Four swim teams competed Saturday at Abilene. The Peabody Super Swimmers placed fourth with 269.5 points. Lindsborg won the meet with 479.5 points. Abilene was second with 422, and Marion was third with 343. The Super Swimmers will compete next at home against Abilene and Solomon. Top three finishers by event included: Boys 8 and younger 100-meter medley relay: 2. Christopher Spencer, Thomas Craig, Kael Hutchison, and Jefferson Glover. 25-meter butterfly: 1. Glover. 25-meter backstroke: 1. Glover. 25-meter freestyle: 1. Glover. 100-meter freestyle relay: 2. Hutchison, Craig, Spencer, and Glover. 9 and 10 100-meter medley relay: 2. Corbin Marple, Lukas Spencer, Hunter Navrat, and Josh Bergman. 25-meter butterfly: 1. Noal Reynolds, 2. Johnathan Glover. 25-meter freestyle: 3. Reynolds. 100-meter freestyle relay: 1. Navrat, Glover, and Reynolds. 100-meter individual medley: 3. Alex Young. 13 and 14 50-meter backstroke: 2. Austin Reynolds 50-meter freestyle: 3. Reynolds. 50-meter breaststroke: 1. Reynolds. 15 through 18 100-meter freestyle: 2. Nicholas Preheim. 100-meter medley relay: 2. Austin Reynolds, Jaydin Hutchison, and Preheim. 50-meter butterfly: 2. Preheim. 50-meter backstroke: 1. Preheim. 50-meter freestyle: 3. Preheim. 50-meter breaststroke: 2. Preheim. 100-meter freestyle relay: 2. Reynolds, Hutchison, and Preheim. 100-meter individual medley: 2. Preheim. Girls 8 and younger 25-meter butterfly: 2. Janessa Sutton. 9 and 10 25-meter breaststroke: 3. Lexi Davis. 11 and 12 100-meter medley relay: 3. Jane Timm, Hadlye Clark, and Kaete Johnson. 13 and 14 100-meter medley relay: 3. Kallie Hutchinson, Adriana Newman, Kayla Page, and Raegan Schreiber. 50-meter breaststroke: 3. Schreiber. 100-meter freestyle relay: 3. Page, Newman, Hutchison, and Schreiber. 15 through 18 100-meter medley relay: 3. Mackenzie Young, Anna Lubbers, Lily Harris, and Mallory Harris. 50-meter backstroke: 3. Young. 50-meter breaststroke: 3. Lubbers. 100-meter freestyle relay: 2. Young, April Newfield, L. Harris, and M. Harris. 100-meter individual medley: 3. M. Harris.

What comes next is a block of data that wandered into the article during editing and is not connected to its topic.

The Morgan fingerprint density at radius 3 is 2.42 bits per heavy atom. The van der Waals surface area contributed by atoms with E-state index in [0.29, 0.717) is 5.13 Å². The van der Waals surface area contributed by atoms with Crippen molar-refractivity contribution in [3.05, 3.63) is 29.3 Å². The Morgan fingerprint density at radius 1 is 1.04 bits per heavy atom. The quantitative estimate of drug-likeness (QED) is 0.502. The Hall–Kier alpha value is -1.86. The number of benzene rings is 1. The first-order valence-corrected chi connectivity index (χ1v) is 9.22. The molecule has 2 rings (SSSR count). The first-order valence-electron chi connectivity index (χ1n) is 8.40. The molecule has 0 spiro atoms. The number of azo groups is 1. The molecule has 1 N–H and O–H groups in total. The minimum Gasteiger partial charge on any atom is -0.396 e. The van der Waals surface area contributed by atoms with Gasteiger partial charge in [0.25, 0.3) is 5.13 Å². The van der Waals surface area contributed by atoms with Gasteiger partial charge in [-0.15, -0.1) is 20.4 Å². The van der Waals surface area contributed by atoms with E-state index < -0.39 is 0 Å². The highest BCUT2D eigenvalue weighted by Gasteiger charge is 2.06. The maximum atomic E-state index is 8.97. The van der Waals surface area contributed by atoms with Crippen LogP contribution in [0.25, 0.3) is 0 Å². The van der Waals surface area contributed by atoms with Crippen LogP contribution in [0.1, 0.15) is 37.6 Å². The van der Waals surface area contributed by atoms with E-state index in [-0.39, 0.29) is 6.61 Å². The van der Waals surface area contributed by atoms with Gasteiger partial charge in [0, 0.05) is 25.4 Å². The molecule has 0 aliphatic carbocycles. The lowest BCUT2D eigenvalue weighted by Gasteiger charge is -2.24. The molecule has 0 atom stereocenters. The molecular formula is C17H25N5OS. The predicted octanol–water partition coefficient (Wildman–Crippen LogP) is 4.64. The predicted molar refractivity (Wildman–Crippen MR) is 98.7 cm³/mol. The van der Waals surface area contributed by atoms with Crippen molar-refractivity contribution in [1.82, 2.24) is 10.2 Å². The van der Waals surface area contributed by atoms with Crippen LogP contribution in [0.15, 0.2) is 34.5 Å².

• BURNS:

    Cody Koehn celebrates 1st birthday